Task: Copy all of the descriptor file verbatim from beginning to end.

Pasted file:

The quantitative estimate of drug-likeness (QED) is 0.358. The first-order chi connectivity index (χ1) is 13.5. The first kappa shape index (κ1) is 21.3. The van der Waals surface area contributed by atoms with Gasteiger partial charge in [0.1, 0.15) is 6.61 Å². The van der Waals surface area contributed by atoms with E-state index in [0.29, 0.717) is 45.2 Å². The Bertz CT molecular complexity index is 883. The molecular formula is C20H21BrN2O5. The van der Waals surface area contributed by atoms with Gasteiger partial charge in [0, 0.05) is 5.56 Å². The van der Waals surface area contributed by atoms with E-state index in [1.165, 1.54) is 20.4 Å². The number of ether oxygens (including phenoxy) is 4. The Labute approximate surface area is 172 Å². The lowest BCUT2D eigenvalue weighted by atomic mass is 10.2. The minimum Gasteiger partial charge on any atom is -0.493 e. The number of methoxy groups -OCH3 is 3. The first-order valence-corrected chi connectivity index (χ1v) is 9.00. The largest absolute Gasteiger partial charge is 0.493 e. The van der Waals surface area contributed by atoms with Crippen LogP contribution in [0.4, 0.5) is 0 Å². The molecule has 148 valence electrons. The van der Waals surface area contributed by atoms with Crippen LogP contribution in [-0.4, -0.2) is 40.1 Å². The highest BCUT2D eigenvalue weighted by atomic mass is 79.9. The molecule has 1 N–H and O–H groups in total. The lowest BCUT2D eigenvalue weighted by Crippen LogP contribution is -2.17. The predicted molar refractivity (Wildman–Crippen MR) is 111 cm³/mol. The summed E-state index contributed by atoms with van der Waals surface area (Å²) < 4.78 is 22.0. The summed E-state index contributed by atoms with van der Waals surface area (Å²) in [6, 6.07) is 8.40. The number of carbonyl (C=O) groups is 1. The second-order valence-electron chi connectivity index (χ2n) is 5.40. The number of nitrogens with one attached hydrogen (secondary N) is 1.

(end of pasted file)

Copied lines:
The quantitative estimate of drug-likeness (QED) is 0.358. The first-order chi connectivity index (χ1) is 13.5. The first kappa shape index (κ1) is 21.3. The van der Waals surface area contributed by atoms with Gasteiger partial charge in [0.1, 0.15) is 6.61 Å². The van der Waals surface area contributed by atoms with E-state index in [0.29, 0.717) is 45.2 Å². The Bertz CT molecular complexity index is 883. The molecular formula is C20H21BrN2O5. The van der Waals surface area contributed by atoms with Gasteiger partial charge in [0, 0.05) is 5.56 Å². The van der Waals surface area contributed by atoms with E-state index in [1.165, 1.54) is 20.4 Å². The number of ether oxygens (including phenoxy) is 4. The Labute approximate surface area is 172 Å². The lowest BCUT2D eigenvalue weighted by atomic mass is 10.2. The minimum Gasteiger partial charge on any atom is -0.493 e. The number of methoxy groups -OCH3 is 3. The first-order valence-corrected chi connectivity index (χ1v) is 9.00. The largest absolute Gasteiger partial charge is 0.493 e. The van der Waals surface area contributed by atoms with Crippen LogP contribution in [0.4, 0.5) is 0 Å². The molecule has 148 valence electrons. The van der Waals surface area contributed by atoms with Crippen LogP contribution in [-0.4, -0.2) is 40.1 Å². The highest BCUT2D eigenvalue weighted by atomic mass is 79.9. The molecule has 1 N–H and O–H groups in total. The lowest BCUT2D eigenvalue weighted by Crippen LogP contribution is -2.17. The predicted molar refractivity (Wildman–Crippen MR) is 111 cm³/mol. The summed E-state index contributed by atoms with van der Waals surface area (Å²) < 4.78 is 22.0. The summed E-state index contributed by atoms with van der Waals surface area (Å²) in [6, 6.07) is 8.40. The number of carbonyl (C=O) groups is 1. The second-order valence-electron chi connectivity index (χ2n) is 5.40. The number of nitrogens with one attached hydrogen (secondary N) is 1.